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Inside Job

Identity theft ring penetrated Wachovia accounts

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As Charlotteans ground away on their paper shredders, thinking they were somehow protecting themselves from identity theft by destroying financial information, members of an identity theft ring that infiltrated Charlotte banks and businesses were stealing them blind.

According to indictments filed in United States District Court in February, Charlotte residents Jeff Inman and Eric Pyatt, with the help of unnamed employees inside these local businesses, were able to steal the financial information of customers with high account balances or good credit and either re-sell it or use it to purchase high-end items which they then resold. The two have been indicted on more than 20 counts, including conspiracy, bank fraud, mail fraud and multiple counts of identity theft.

According to the indictments, in August 2002, with the help of unnamed employees at First Union National Bank (now Wachovia), Pyatt stole enough information to transfer money from customers' capital accounts to an account at Central Carolina Bank which he and others then withdrew money from.

Between July and December of 2003, according to the indictments, Wachovia Bank employee Samantha Jones provided Inman with the names and social security numbers of at least 100 Wachovia customers in exchange for Inman paying her rent. Inman would give Jones a common name, and Jones would then run that name through the bank's computers and provide Inman with the social security numbers of the Wachovia accounts matching those common names that retained high balances.

Inman then created counterfeit driver's licenses and opened up lines of credit in those names or sold the fake identifications and credit lines he created to others.

A spokesperson for Wachovia, speaking on behalf of both Wachovia and the former First Union, said she couldn't comment on the case.

"We have policies and procedures designed to prevent this type of act including background checks for new employees and training for new employees on protecting data," said Wachovia spokesperson Christy Phillips.

Phillips said she didn't know if the bank had put any new security policies in place as a result of the case.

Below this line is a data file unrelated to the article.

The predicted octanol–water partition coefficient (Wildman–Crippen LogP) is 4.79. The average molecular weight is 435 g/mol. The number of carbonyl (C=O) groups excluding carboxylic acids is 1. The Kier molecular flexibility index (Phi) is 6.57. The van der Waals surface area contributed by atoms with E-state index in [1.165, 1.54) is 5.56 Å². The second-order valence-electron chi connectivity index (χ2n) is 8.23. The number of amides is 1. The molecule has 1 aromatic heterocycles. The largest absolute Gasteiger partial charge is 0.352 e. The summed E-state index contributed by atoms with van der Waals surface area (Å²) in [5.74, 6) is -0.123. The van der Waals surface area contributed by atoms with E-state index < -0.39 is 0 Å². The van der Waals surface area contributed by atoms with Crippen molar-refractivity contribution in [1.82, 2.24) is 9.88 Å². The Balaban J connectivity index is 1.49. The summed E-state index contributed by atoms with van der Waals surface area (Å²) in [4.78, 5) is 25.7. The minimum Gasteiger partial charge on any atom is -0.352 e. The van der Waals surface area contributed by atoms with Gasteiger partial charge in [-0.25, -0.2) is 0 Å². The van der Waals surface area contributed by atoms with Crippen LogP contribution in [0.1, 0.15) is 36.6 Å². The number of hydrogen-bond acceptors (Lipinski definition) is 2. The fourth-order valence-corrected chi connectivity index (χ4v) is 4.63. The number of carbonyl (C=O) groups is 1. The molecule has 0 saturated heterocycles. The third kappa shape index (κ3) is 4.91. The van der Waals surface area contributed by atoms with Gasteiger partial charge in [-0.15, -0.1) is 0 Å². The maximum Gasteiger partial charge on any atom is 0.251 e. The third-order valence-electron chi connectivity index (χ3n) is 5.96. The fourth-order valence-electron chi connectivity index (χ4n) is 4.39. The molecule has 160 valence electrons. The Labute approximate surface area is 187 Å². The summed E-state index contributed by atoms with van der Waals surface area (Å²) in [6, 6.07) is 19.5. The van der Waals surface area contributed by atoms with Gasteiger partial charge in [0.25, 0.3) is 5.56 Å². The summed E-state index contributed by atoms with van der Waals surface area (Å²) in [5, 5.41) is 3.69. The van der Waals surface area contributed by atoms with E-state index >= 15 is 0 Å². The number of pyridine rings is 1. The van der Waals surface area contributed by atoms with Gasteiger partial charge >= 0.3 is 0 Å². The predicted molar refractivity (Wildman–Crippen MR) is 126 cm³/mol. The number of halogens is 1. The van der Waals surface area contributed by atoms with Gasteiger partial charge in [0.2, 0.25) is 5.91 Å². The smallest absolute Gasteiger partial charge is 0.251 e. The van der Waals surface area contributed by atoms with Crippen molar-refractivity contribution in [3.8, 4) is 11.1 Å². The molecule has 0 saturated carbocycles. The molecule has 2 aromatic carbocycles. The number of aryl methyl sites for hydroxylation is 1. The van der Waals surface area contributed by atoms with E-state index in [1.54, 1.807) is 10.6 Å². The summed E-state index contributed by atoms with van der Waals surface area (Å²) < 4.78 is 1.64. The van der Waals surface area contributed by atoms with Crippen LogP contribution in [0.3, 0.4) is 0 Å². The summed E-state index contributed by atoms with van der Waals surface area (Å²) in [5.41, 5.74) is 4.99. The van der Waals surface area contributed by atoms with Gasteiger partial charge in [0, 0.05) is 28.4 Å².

"Wachovia routinely evaluates its procedures and makes appropriate changes if necessary for security reasons," said Phillips.

Alltel also fell prey to the pair. Pyatt, who was employed at Alltel from July to December 2003, used the user ID and password of his supervisor to access credit report and other credit information of Alltel customers and applicants. Pyatt and Inman would then run the credit of potential victims so that only those with high scores would be targeted.

Although the indictment and an affidavit associated with the case states that many other businesses and companies were targeted by the pair using employees working inside them, those additional businesses aren't named.

The men were also extensively involved in creating counterfeit documents to bolster the fake identities they created, including fake driver's licenses, social security cards and W-2 forms, often choosing to use the names of individuals who had good or excellent credit ratings on the documents. According to court records, the two manufactured at least $250,000 in counterfeit American Express Gift checks, which they then resold or used to purchase goods.

An affidavit filed against him in February states that Inman appears to have used some of the stolen credit information to buy products and gift cards at Best Buy, Home Depot, Wal-Mart and numerous other retail stores that were then picked up by "runners." Pyatt also used some of the lines of credit he created to buy and sell goods on Ebay.

In December, a search of Inman's home at 6412 Eaglecrest Road by US Secret Service turned up fake driver's licenses from North Carolina and four other states, an ID manufacturing machine, credit reports with names, social security numbers and personal information of over 200 individuals and genuine North Carolina Department of Motor Vehicle holograms secret service agents believe he got from a source inside the DMV.

After the search, Inman moved out of the house, purchased new equipment and went mobile.

When Inman was arrested by Charlotte-Mecklenburg Police in January, a search of his car turned up more equipment used to manufacture IDs, a laptop computer, a scanner, 20 counterfeit driver's licenses, numerous counterfeit credit cards and about 75 credit reports with customer names, social security numbers and personal information. The equipment found in Inman's car was powered entirely by the vehicle's cigarette lighter, allowing Inman to manufacture the counterfeit materials from his car.

Since April 2002, Inman has been charged with ten counts of fraud and related crimes in North Carolina that resulted from other unconnected investigations.

Phone calls last week from CL to the Charlotte office of the Secret Service for comment on the case weren't returned.

Contact Tara Servatius at tara.servatius@cln.com

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